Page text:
June 23, 2024

In the Name of Allah—the Most Beneficent, the Most Merciful.


 The Oldest Manuscript of the Quran

The Birmingham Quran
manuscript is a parchment manuscript of the Quran, which was discovered in the
University of Birmingham’s Cadbury Research Library in 2015. The manuscript is
written in Hijazi script and has been carbon-dated to the period between 568 CE
and 645 CE, making it one of the oldest known copies of the Quran in existence.

The manuscript contains parts of Surahs 18 to 20 of the Quran,
and its text is very similar to that of the standard Quranic text used today.
The manuscript’s discovery has been described as a significant contribution to
the understanding of the early history of Islam and the development of the
the written text of the Quran.

The manuscript is believed to have been produced in the Hijaz region, which includes the cities of Mecca and Medina in modern-day Saudi Arabia, where the Prophet Muhammad Muhammad (May Allah shower His blessings and peace on him) lived and preached. The manuscript’s discovery confirms that the written text of the Quran had already been established during the early Islamic period, which supports the traditional Islamic belief that the Quran was compiled and written down during the lifetime of the Prophet Muhammad (May Allah shower His blessings and peace on him).

The manuscript was
purchased by Alphonse Mingana, an Assyrian Christian scholar of Syriac and
Arabic, in the early 20th century. It is not known exactly where or how Mingana
acquired the manuscript, but it is believed to have been found in the region of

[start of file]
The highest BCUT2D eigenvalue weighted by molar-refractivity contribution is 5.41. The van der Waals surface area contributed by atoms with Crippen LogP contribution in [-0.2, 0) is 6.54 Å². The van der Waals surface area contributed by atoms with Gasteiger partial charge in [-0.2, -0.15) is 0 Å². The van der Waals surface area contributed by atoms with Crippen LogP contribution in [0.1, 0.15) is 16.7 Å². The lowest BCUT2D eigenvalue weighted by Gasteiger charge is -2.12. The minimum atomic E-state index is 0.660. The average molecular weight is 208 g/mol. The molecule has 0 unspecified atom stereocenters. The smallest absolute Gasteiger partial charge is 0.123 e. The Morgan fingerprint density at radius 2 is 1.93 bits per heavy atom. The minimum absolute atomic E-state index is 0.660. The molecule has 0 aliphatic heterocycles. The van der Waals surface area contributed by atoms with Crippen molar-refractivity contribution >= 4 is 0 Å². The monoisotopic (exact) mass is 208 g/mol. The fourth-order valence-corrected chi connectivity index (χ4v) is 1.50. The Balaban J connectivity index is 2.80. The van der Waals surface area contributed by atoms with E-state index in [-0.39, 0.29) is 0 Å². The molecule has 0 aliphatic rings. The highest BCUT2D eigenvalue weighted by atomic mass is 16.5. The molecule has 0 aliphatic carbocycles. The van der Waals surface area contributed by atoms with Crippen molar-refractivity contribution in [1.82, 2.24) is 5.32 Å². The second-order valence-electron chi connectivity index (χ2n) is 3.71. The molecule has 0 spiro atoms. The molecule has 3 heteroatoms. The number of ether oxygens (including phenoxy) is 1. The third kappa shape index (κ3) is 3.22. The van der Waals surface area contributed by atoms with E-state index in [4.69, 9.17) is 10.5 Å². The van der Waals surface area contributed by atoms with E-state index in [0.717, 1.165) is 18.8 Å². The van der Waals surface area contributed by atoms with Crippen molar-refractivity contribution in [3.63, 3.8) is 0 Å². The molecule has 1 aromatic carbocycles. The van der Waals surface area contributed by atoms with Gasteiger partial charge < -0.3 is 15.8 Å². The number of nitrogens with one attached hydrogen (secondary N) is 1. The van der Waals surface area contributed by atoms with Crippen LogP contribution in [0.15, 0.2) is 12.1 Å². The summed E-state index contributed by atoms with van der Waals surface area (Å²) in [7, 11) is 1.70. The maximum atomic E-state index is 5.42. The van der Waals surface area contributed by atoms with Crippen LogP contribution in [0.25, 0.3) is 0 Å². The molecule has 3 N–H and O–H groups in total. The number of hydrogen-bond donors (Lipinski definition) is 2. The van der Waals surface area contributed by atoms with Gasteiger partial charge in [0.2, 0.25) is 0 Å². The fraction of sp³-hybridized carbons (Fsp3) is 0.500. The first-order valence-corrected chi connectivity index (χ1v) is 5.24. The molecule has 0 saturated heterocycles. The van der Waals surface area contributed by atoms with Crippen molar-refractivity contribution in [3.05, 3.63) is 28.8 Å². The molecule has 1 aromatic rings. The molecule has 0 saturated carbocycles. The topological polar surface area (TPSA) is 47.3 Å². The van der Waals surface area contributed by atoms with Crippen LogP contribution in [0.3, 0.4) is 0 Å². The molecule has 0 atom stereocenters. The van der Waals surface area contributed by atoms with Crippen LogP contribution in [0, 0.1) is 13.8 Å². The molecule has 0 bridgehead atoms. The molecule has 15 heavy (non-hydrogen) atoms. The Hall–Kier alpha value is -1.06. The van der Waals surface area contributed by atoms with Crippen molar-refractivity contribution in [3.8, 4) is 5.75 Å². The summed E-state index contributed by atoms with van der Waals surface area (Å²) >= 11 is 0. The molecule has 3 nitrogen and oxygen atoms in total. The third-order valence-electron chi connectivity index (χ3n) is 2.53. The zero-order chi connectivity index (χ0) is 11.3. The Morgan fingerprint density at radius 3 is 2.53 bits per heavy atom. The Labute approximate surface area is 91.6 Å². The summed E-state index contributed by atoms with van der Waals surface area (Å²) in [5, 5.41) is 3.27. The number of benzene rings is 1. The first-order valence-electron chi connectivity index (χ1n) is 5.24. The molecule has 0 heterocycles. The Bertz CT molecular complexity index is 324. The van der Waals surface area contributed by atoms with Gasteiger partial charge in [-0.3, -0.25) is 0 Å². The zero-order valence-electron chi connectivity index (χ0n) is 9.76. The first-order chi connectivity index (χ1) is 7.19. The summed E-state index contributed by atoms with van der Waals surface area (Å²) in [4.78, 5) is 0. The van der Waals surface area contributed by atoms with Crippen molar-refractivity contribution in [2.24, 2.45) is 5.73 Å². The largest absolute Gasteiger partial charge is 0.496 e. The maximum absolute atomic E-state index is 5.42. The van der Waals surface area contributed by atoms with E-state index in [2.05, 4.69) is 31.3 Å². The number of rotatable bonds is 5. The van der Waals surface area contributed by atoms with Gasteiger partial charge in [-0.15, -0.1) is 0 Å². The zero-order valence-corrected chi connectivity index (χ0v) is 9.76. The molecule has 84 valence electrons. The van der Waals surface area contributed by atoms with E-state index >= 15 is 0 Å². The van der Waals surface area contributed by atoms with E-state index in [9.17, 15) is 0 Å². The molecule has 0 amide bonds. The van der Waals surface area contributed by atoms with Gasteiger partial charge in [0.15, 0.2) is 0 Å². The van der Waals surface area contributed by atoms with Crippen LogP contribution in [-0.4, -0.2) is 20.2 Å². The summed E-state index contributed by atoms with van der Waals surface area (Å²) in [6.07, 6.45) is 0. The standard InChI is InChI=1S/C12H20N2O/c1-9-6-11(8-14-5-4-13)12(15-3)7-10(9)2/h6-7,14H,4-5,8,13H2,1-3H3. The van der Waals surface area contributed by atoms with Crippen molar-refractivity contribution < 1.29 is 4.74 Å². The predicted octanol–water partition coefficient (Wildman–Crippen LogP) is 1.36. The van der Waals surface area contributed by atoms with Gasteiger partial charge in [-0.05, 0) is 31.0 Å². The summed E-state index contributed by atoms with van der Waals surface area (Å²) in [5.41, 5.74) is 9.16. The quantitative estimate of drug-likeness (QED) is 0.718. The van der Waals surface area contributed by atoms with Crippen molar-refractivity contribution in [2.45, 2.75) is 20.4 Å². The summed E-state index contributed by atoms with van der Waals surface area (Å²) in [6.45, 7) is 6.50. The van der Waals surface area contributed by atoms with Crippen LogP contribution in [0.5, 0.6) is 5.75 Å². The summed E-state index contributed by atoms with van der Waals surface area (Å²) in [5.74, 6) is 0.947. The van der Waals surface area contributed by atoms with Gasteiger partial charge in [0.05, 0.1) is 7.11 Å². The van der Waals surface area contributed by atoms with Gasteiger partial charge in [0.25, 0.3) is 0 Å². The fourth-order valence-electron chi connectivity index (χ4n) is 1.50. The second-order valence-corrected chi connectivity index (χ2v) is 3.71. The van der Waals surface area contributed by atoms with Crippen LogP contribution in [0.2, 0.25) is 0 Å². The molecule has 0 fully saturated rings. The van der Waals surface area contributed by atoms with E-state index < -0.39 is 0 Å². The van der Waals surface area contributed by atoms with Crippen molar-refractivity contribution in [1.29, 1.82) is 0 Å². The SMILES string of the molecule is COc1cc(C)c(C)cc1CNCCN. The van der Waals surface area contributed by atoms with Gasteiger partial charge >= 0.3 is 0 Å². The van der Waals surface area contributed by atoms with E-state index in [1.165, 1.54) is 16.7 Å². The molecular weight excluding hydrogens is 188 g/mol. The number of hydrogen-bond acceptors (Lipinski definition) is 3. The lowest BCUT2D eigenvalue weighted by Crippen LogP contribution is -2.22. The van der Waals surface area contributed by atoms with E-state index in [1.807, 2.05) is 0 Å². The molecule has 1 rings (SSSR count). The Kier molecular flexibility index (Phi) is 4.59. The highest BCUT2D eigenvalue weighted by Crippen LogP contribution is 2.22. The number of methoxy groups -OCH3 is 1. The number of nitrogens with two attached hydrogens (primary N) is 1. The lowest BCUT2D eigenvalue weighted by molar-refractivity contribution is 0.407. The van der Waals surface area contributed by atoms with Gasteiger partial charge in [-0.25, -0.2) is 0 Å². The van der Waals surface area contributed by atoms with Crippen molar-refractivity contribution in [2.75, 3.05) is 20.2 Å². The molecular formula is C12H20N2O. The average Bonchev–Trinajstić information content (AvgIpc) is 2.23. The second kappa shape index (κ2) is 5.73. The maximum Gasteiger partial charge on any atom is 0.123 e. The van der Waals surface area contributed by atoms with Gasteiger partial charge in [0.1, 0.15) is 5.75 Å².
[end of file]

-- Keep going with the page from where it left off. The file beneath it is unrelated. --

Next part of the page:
the Hijaz, which includes the cities of Mecca and Medina in modern-day Saudi
Arabia.

The manuscript remained in the Mingana Collection for nearly a
century until it was rediscovered in 2015 by researchers who were studying the
the collection as part of a larger project to digitize the University of
Birmingham’s Middle Eastern manuscripts.

Through a detailed comparison of the characteristics of the
handwriting and parchment, it is proposed that the Bibliothèque nationale de
France in Paris holds a further 16 pages from the same Qur’an manuscript,
catalogued as BnF Arabe 328c. That section has a provenance linked to the
Mosque of ‘Amr ibn al-‘As in Fusṭāṭ, the ancient Islamic capital of Egypt.
Built-in 642 as the first mosque in Egypt, it is now part of Old Cairo. The
whereabouts of the remainder of this manuscript is unknown.
[1]

Sayyiduna
Amr ibn al-‘Aas (May Allah be pleased with him)
was
a prominent Arab general and companion of the Prophet Muhammad (May Allah
shower His blessings and peace on him) who played a significant role in the
early Islamic conquests.

Born in 585 CE in the
city of Mecca, Amr ibn al-‘Aas
(May
Allah be pleased with him)
was initially an opponent of Islam and played a key role in the
Battle of Uhud, which was fought between the Muslims and the Meccans in 625 CE.
However, he later converted to Islam in 629 CE, following the Treaty of
Hudaybiyyah, which was a peace agreement between the Muslims and the Meccans.

After his conversion,
Amr ibn al-‘Aas
(May Allah be pleased
with him)  
played a crucial role in the
Islamic conquests of Egypt, Palestine, and Syria. He led the Muslim army in
several key battles, including the Battle of Mu’tah in 629 CE and the Battle of
Heliopolis in 640 CE, and he was instrumental in the capture of the city of
Alexandria in 642 CE.

Amr
ibn al-‘Aas
(May Allah be pleased
with him)  
was known for his military
prowess, his diplomatic skills, and his loyalty to the Prophet Muhammad. He
lived to a ripe old age and died in 664 CE, having played a key role in the
early expansion of the Islamic empire.

Amr ibn al-‘Aas (May Allah be pleased with him) is thought to be the person
who brought the said manuscript of the Quran to Egypt from Madinah. The manuscript
was written in 
Ḥijāzi script, which derives its name from the region where it
developed. The particular slanting style of this script is also known as māʾil, meaning ‘sloping’.

The manuscript is not on public exhibition due to the long-term preservation requirements. Free images can be downloaded for private study from the Cadbury Research Library’s Flickr. For publication please contact the Cadbury Research Library Imaging services.


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